The manner parents start the discussion of the divorce often establishes the tone of how they will be present with their children during the uncertainty of what is to unfold.  By becoming aware of your kids’ needs and struggles and responding to the impact of divorce from their perspective, parents may even deepen their relationships with their children, through walking with them in the trenches of threatened children.  The most important message to communicate with your children is that the failure of your marriage does not mean the family's relationships and the children’s own relationships are doomed.  By providing a stable, supportive, healthy relationship, you demonstrate what truly loving relationships are, preparing your child to grow into intimate relationships of his or her own—and with you.

Once parents have had that difficult first conversation announcing their divorce, they may feel that because the cat is now out of the bag they don’t have to follow up with their children through on-going conversations.  In fact, the work is just beginning. Children in the Divorce Survey revealed their intensely negative feelings that overshadowed their life after learning about their parent’s divorce, describing life as filled with “agony,” “hurt,” “anger,” “pain,” “heartache,” “shock,” and “sadness.”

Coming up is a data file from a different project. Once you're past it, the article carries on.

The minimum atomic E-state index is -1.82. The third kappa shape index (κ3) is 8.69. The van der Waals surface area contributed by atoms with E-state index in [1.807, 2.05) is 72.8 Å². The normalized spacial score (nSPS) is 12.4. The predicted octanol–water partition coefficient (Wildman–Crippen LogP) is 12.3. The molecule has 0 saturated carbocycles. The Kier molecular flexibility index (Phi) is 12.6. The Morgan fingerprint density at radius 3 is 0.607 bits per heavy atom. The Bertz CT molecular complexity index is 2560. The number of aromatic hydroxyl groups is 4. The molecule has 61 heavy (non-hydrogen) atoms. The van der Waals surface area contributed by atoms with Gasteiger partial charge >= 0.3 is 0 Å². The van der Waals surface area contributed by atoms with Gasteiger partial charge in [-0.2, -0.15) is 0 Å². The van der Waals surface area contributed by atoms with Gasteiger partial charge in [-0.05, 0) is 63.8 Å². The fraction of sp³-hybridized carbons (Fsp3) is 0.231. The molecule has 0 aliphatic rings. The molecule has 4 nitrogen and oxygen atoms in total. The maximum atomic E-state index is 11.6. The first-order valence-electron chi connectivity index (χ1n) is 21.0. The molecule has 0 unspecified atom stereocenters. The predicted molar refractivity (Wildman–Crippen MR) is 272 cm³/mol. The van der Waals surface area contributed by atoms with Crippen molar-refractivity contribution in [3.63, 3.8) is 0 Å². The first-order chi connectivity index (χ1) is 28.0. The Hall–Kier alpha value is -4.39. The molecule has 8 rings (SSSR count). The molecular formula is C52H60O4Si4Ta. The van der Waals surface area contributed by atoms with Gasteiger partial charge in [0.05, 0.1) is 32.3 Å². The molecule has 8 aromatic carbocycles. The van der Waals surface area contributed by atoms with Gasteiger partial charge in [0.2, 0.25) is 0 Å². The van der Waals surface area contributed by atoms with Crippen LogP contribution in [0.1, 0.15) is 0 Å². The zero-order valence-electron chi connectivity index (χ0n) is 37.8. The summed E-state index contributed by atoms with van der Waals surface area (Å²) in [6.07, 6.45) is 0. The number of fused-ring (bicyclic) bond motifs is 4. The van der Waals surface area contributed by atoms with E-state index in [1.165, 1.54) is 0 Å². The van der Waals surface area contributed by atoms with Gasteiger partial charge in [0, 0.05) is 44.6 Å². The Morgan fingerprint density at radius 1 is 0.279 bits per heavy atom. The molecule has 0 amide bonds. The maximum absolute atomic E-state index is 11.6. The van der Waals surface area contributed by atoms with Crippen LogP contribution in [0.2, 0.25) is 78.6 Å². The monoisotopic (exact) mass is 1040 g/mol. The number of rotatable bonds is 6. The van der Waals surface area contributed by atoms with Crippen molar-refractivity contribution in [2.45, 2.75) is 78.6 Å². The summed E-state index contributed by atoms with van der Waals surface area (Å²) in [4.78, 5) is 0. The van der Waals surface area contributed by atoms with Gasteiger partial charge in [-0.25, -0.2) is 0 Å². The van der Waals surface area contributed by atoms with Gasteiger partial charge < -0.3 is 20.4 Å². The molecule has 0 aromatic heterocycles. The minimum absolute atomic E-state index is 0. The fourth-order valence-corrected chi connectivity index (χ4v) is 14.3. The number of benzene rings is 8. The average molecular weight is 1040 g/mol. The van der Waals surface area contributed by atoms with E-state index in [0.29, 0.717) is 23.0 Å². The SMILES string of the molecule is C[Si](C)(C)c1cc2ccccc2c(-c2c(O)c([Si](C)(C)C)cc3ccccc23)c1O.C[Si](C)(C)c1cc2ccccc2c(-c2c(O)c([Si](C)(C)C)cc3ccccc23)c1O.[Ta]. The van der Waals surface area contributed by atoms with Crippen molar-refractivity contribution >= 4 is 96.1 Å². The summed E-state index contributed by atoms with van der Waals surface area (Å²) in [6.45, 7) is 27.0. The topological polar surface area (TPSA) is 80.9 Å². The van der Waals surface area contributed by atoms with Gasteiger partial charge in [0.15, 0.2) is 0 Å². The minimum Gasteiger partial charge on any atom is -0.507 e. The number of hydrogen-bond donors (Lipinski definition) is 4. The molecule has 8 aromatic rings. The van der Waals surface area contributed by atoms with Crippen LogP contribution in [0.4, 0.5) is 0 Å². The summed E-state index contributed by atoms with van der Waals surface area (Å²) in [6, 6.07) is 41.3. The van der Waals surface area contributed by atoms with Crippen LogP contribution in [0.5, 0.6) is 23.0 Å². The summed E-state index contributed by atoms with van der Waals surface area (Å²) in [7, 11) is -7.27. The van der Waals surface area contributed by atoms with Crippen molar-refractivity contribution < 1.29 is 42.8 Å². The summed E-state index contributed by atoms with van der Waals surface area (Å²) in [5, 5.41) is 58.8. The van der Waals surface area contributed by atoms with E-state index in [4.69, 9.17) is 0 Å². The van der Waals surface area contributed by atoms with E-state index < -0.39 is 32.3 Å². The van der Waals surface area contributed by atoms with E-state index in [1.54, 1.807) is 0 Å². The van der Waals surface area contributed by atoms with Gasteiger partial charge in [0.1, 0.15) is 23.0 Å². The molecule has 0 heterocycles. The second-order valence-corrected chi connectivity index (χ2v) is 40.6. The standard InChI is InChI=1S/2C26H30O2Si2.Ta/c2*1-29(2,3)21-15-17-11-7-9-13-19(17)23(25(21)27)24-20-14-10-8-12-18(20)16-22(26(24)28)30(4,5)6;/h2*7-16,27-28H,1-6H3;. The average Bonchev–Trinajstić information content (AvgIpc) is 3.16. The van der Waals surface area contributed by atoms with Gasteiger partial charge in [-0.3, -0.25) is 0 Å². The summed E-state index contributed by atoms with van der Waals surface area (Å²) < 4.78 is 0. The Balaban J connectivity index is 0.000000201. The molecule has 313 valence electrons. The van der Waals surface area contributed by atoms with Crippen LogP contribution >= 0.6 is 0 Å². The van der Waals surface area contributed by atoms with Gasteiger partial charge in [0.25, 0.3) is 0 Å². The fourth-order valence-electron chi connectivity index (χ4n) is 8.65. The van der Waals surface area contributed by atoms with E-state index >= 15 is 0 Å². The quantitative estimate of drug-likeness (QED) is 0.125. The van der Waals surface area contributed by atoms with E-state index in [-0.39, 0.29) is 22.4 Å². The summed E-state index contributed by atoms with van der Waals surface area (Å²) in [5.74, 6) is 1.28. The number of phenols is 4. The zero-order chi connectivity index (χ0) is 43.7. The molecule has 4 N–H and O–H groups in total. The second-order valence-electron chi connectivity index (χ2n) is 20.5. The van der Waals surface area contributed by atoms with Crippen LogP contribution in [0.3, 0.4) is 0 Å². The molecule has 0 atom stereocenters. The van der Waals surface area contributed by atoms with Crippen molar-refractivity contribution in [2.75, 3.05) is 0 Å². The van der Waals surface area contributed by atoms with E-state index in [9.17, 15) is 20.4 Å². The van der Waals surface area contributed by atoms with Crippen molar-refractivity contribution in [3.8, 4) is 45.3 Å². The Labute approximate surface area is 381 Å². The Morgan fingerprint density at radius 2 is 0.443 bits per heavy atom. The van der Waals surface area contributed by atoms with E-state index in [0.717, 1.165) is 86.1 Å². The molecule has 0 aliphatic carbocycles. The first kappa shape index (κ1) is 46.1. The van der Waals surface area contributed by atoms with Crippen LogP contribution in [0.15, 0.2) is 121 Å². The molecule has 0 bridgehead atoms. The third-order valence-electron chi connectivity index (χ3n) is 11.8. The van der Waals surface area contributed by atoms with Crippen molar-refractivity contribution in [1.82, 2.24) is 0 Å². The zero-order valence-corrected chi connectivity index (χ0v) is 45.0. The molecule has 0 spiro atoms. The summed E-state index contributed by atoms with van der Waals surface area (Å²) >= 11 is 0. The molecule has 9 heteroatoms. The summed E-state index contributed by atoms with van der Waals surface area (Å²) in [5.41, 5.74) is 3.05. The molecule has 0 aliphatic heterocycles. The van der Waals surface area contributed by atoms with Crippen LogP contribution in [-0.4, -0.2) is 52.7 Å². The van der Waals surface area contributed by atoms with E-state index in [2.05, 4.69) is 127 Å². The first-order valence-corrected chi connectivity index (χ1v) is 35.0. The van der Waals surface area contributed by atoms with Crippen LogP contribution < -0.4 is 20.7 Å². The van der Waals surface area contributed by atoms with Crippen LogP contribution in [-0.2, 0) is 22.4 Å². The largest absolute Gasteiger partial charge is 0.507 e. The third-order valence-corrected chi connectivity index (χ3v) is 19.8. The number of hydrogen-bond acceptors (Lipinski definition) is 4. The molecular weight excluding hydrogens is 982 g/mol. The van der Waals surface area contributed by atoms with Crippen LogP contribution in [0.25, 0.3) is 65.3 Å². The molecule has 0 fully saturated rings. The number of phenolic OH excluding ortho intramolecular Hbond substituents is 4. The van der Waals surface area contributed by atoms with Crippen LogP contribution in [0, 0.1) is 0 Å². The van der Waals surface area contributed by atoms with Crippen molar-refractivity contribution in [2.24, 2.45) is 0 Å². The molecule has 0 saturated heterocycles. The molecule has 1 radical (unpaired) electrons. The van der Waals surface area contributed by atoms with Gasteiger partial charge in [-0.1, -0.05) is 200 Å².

Unique children are behind each crying or stoned-face mask that kids put on in response to divorce.  As parents, we need to remember that and keep making room for our child’s feelings and unique response. When I discuss with patients the impact of their impending divorce for their family, it’s not unusual to hear them minimize its effect on their children, as if to be reassuring themselves that things are all right, with comments like, “Most families experience divorce;” “all of my kids’ friends have divorced parents;” or “at least my kids will only go through one divorce… hopefully.”  Parents struggle to be attend to their kids’ feelings because of their own confusion and guilt—as well as many other factors, such as feeling overwhelmed by this cataclysmic impact of divorce, their unconscious preoccupation with themselves, or feeling the pains of their own loss.